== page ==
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An Alinement Chart for Estimating Number of Needles on Western White Pine Reproduction

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Since its introduction into the West at Point Grey, British Columbia, in 1910 white pine blister rust has spread rapidly, and is now a major factor in the management of western white pine stands in northern Idaho. To study the relations between this species and ribes, the alternate host for white pine blister rust, some measure of the target afforded by the pines is imperative. The number of needles on a tree is the logical basis for indicating the target presented, since it is through the needles that pine infection takes place. The purpose of this paper is to make available a chart from which the number of needles presented by large numbers of white pine trees can be determined from measurements of crown length and crown width of the respective trees, correction factors being applied for abnormal trees.
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Document Type: Journal Article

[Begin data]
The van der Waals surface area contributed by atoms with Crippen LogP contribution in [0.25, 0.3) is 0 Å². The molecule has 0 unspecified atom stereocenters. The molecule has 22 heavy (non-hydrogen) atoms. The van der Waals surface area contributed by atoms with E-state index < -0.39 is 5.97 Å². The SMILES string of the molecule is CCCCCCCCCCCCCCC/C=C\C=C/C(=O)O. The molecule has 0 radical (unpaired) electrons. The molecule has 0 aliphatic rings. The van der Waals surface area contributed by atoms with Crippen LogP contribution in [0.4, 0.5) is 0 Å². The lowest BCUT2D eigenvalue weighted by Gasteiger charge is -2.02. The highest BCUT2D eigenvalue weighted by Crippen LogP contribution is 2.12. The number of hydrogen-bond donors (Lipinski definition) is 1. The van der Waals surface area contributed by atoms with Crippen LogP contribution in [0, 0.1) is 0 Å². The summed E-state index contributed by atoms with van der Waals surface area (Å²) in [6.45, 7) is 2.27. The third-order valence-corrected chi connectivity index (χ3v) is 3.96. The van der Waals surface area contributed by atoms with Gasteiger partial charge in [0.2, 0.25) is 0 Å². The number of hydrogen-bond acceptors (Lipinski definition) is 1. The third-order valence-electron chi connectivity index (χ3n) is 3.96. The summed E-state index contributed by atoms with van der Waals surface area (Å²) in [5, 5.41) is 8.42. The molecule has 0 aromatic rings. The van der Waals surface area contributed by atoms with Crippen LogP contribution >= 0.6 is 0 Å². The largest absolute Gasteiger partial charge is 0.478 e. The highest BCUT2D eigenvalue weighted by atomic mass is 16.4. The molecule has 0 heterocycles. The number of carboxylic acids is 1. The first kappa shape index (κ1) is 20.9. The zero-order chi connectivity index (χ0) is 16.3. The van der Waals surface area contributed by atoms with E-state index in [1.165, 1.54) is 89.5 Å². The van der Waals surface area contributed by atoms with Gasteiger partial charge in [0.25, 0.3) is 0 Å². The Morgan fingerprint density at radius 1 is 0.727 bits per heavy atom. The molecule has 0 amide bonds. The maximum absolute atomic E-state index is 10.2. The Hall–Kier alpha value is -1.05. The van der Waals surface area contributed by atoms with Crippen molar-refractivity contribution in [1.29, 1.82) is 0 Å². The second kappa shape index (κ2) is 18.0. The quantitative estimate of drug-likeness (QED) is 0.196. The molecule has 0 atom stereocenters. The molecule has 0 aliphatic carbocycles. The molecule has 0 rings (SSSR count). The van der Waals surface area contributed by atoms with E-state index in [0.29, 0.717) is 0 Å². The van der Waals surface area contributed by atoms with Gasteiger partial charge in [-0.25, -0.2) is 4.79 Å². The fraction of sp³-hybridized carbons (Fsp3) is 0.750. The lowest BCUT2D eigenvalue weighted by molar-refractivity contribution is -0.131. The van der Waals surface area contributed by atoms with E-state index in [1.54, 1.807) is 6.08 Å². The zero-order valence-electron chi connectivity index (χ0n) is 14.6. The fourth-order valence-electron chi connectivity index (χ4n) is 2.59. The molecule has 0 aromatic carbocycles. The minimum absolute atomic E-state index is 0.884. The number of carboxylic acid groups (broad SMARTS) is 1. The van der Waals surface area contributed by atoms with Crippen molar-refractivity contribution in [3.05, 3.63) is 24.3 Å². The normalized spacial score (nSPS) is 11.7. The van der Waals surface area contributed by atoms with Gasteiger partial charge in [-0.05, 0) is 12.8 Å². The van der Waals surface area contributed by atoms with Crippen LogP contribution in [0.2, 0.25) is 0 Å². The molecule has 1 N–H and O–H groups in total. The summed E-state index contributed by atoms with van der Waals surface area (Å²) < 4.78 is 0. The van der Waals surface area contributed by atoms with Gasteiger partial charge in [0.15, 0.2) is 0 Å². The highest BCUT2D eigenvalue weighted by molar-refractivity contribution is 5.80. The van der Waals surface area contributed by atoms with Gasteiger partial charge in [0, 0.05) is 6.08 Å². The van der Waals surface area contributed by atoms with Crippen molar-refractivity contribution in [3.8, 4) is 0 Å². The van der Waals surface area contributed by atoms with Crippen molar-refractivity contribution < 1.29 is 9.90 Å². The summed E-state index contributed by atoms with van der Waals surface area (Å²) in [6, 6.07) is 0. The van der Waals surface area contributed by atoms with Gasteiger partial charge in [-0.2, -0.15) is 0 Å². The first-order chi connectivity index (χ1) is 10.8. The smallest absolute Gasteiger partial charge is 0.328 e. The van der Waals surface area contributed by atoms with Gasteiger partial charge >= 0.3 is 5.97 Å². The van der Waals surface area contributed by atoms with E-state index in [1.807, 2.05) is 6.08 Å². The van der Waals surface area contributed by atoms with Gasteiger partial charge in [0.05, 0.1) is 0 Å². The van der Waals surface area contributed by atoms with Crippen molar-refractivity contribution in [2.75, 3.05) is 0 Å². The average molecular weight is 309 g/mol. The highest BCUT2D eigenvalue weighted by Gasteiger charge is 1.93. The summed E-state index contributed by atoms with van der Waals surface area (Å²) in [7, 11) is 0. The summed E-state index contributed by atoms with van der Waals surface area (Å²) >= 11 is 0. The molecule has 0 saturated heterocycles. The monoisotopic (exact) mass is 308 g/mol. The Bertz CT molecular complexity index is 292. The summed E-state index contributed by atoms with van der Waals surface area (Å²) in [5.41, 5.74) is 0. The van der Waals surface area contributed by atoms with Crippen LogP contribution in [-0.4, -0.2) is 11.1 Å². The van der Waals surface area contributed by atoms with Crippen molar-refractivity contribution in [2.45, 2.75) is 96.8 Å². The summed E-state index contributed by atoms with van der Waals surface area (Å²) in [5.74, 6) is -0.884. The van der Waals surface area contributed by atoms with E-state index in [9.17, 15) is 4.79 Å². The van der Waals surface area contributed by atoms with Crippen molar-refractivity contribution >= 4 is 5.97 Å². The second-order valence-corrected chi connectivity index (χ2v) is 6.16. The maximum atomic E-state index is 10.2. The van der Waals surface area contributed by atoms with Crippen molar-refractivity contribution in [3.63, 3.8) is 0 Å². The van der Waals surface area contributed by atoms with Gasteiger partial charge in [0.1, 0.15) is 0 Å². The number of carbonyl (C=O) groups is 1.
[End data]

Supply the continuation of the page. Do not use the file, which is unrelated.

Affiliations: Division of Forest Pathology, Bureau of Plant Industry, Portland, Oregon

Publication date: 1936-06-01

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  • The Journal of Forestry is the most widely circulated scholarly forestry journal in the world. In print since 1902, the Journal has received several national awards for excellence. The mission of the Journal of Forestry is to advance the profession of forestry by keeping forest management professionals informed about significant developments and ideas in the many facets of forestry: economics, education and communication, entomology and pathology, fire, forest ecology, geospatial technologies, history, international forestry, measurements, policy, recreation, silviculture, social sciences, soils and hydrology, urban and community forestry, utilization and engineering, and wildlife management. The Journal is published bimonthly: January, March, May, July, September, and November.

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